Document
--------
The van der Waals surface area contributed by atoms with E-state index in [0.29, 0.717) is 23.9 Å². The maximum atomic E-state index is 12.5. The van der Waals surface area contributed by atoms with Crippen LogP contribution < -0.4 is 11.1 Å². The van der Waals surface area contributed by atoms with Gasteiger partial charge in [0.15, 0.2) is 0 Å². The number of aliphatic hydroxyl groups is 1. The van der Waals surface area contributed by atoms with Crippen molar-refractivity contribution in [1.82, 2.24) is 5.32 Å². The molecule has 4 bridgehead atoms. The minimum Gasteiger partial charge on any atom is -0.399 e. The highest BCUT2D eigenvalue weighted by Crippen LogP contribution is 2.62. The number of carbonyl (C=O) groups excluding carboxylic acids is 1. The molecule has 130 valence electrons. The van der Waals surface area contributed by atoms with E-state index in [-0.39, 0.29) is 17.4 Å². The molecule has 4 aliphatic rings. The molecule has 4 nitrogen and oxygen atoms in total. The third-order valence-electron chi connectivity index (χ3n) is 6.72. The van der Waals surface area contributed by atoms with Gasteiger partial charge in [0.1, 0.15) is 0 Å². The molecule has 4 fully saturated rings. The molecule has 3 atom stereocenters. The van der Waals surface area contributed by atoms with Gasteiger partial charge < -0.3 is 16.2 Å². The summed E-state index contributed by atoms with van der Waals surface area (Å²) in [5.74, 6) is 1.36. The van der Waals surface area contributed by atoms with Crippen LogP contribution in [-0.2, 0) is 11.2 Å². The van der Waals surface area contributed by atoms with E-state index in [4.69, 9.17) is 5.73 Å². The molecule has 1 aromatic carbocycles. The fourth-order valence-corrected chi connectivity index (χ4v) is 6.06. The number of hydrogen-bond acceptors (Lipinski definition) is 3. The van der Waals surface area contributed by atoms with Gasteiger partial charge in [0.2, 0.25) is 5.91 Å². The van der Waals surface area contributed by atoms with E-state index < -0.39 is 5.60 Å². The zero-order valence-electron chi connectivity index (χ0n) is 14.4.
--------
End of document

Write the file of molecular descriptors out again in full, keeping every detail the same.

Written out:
The van der Waals surface area contributed by atoms with E-state index in [0.29, 0.717) is 23.9 Å². The maximum atomic E-state index is 12.5. The van der Waals surface area contributed by atoms with Crippen LogP contribution < -0.4 is 11.1 Å². The van der Waals surface area contributed by atoms with Gasteiger partial charge in [0.15, 0.2) is 0 Å². The number of aliphatic hydroxyl groups is 1. The van der Waals surface area contributed by atoms with Crippen molar-refractivity contribution in [1.82, 2.24) is 5.32 Å². The molecule has 4 bridgehead atoms. The minimum Gasteiger partial charge on any atom is -0.399 e. The highest BCUT2D eigenvalue weighted by Crippen LogP contribution is 2.62. The number of carbonyl (C=O) groups excluding carboxylic acids is 1. The molecule has 130 valence electrons. The van der Waals surface area contributed by atoms with E-state index in [-0.39, 0.29) is 17.4 Å². The molecule has 4 aliphatic rings. The molecule has 4 nitrogen and oxygen atoms in total. The third-order valence-electron chi connectivity index (χ3n) is 6.72. The van der Waals surface area contributed by atoms with Gasteiger partial charge in [0.1, 0.15) is 0 Å². The molecule has 4 fully saturated rings. The molecule has 3 atom stereocenters. The van der Waals surface area contributed by atoms with Gasteiger partial charge < -0.3 is 16.2 Å². The summed E-state index contributed by atoms with van der Waals surface area (Å²) in [5.74, 6) is 1.36. The van der Waals surface area contributed by atoms with Crippen LogP contribution in [-0.2, 0) is 11.2 Å². The van der Waals surface area contributed by atoms with E-state index in [4.69, 9.17) is 5.73 Å². The molecule has 1 aromatic carbocycles. The fourth-order valence-corrected chi connectivity index (χ4v) is 6.06. The number of hydrogen-bond acceptors (Lipinski definition) is 3. The van der Waals surface area contributed by atoms with Gasteiger partial charge in [0.2, 0.25) is 5.91 Å². The van der Waals surface area contributed by atoms with E-state index < -0.39 is 5.60 Å². The zero-order valence-electron chi connectivity index (χ0n) is 14.4.